Harrington, Daniel J. "Chapter One: Matthew and Paul." in Sim, David C., and Repschinski, Boris (editors). Matthew and His Christian Contemporaries. London: T&T Clark, 2008, 11-26.
Harrington compares Matthew and Paul, who appear to take very different positions in terms of Christian theology, despite their solid roots in Judaism (Harrington 2008, 11). Because Paul wrote some time before Matthew, Harrington addresses Paul first, then Matthew in each topic he considers.
The contextual differences of Paul and Matthew need to be taken into account (Harrington 2008, 12). The letters of Paul, simply due to their nature as letters about topics, are different in their emphasis and structure than a gospel account, as Matthew wrote. Matthew's narrative gives highlights of Jesus' teaching and life, beginning with an infancy narrative, continuing with a description of his work with his disciples, and ending with an account of his death, resurrection, and post-resurrection appearances. Harrington thinks if Paul had written a Gospel, it would be much like Mark, and that if Matthew had written letters, they would be more like James. Paul's letters, from about the 50s, acknowledge tensions among Christians and between Jews and Christians. Matthew, probably written after the Roman destruction of the temple in 70, shows signs of an increasing animosity of the Jewish authorities toward Christians (Harrington 2008, 13).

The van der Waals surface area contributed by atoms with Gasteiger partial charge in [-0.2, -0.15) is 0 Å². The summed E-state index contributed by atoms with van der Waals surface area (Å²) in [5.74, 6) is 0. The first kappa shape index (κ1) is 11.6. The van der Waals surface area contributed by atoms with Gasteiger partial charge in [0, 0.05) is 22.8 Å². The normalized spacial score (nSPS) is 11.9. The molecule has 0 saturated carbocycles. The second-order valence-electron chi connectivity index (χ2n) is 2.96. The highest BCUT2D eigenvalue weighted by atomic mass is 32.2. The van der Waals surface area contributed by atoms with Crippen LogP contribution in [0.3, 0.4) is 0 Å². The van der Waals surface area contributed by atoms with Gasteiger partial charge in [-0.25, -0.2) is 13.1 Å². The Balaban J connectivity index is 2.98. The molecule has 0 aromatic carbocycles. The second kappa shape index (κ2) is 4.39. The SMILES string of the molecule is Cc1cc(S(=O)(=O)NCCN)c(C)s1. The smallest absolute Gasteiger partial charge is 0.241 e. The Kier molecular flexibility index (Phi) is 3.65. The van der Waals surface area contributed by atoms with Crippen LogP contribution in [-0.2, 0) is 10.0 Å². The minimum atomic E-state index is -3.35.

Paul routinely refers to Jesus in terms of Christology. He calls him "Lord," as well as "Christ." Harrington takes this to indicate rapid development of Christology (Harrington 2008, 13). Paul's attention in Christology is focused on Jesus' death and resurrection (Harrington 2008, 14). Paul attaches other theological topics to the death and resurrection of Christ, which serves as his theological hub. While Paul rarely makes clear reference to Jesus' teachings, he frequently references his person and his actions. Matthew uses a similar christology, but also presents Jesus as the ultimate authoritative teacher. The five major discourses use Jesus' words to teach, rather than focusing on his actions.
Analysis of the attitude toward Law and Love presents a challenge. Paul makes positive and negative comments. However, Harrington concludes that "Paul did not believe that any Christian . . . was required to observe every part of the Mosaic Law" (Harrington 2008, 15). By being baptized and receiving the Holy Spirit, people were gathered into God's covenant. Yet Paul has a respect for the Mosaic Law. It is simply his understanding that it will not justify people, as Christ did (Harrington 2008, 16). Matthew's audience, as contrasted with Paul's, was composed mostly of those who had grown up in Judaism. They were accustomed to learning and practicing the Torah (Harrington 2008, 17). The Mosaic Law, in Matthew, is something to be fulfilled by Jesus. It serves as a valid measure of our life. Though Matthew and Paul have many of the same conclusions, Matthew considers teaching the commands to remain essential (Matthew 28:19) (Harrington 2008, 18).